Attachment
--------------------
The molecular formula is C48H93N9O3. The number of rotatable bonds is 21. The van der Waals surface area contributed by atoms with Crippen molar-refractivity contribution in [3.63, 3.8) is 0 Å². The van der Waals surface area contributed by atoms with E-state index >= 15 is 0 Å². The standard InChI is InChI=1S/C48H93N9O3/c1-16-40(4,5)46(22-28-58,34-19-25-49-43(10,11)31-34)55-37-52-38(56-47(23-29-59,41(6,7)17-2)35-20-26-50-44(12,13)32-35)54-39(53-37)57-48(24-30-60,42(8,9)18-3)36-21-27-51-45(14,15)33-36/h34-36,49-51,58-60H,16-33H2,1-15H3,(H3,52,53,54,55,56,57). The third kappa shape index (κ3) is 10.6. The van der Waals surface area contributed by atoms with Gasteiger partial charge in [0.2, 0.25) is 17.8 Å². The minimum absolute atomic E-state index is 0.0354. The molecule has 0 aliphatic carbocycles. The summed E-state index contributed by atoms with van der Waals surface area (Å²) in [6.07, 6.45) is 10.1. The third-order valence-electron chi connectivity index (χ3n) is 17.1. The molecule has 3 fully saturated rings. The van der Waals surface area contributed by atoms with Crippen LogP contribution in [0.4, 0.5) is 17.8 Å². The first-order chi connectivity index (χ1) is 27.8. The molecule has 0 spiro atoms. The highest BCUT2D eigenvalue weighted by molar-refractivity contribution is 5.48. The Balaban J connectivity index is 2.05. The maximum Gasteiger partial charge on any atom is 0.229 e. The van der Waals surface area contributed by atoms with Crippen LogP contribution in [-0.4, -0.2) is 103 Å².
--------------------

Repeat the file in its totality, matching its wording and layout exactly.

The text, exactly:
The molecular formula is C48H93N9O3. The number of rotatable bonds is 21. The van der Waals surface area contributed by atoms with Crippen molar-refractivity contribution in [3.63, 3.8) is 0 Å². The van der Waals surface area contributed by atoms with E-state index >= 15 is 0 Å². The standard InChI is InChI=1S/C48H93N9O3/c1-16-40(4,5)46(22-28-58,34-19-25-49-43(10,11)31-34)55-37-52-38(56-47(23-29-59,41(6,7)17-2)35-20-26-50-44(12,13)32-35)54-39(53-37)57-48(24-30-60,42(8,9)18-3)36-21-27-51-45(14,15)33-36/h34-36,49-51,58-60H,16-33H2,1-15H3,(H3,52,53,54,55,56,57). The third kappa shape index (κ3) is 10.6. The van der Waals surface area contributed by atoms with Gasteiger partial charge in [0.2, 0.25) is 17.8 Å². The minimum absolute atomic E-state index is 0.0354. The molecule has 0 aliphatic carbocycles. The summed E-state index contributed by atoms with van der Waals surface area (Å²) in [6.07, 6.45) is 10.1. The third-order valence-electron chi connectivity index (χ3n) is 17.1. The molecule has 3 fully saturated rings. The van der Waals surface area contributed by atoms with Crippen LogP contribution in [0.4, 0.5) is 17.8 Å². The first-order chi connectivity index (χ1) is 27.8. The molecule has 0 spiro atoms. The highest BCUT2D eigenvalue weighted by molar-refractivity contribution is 5.48. The Balaban J connectivity index is 2.05. The maximum Gasteiger partial charge on any atom is 0.229 e. The van der Waals surface area contributed by atoms with Crippen LogP contribution in [-0.4, -0.2) is 103 Å².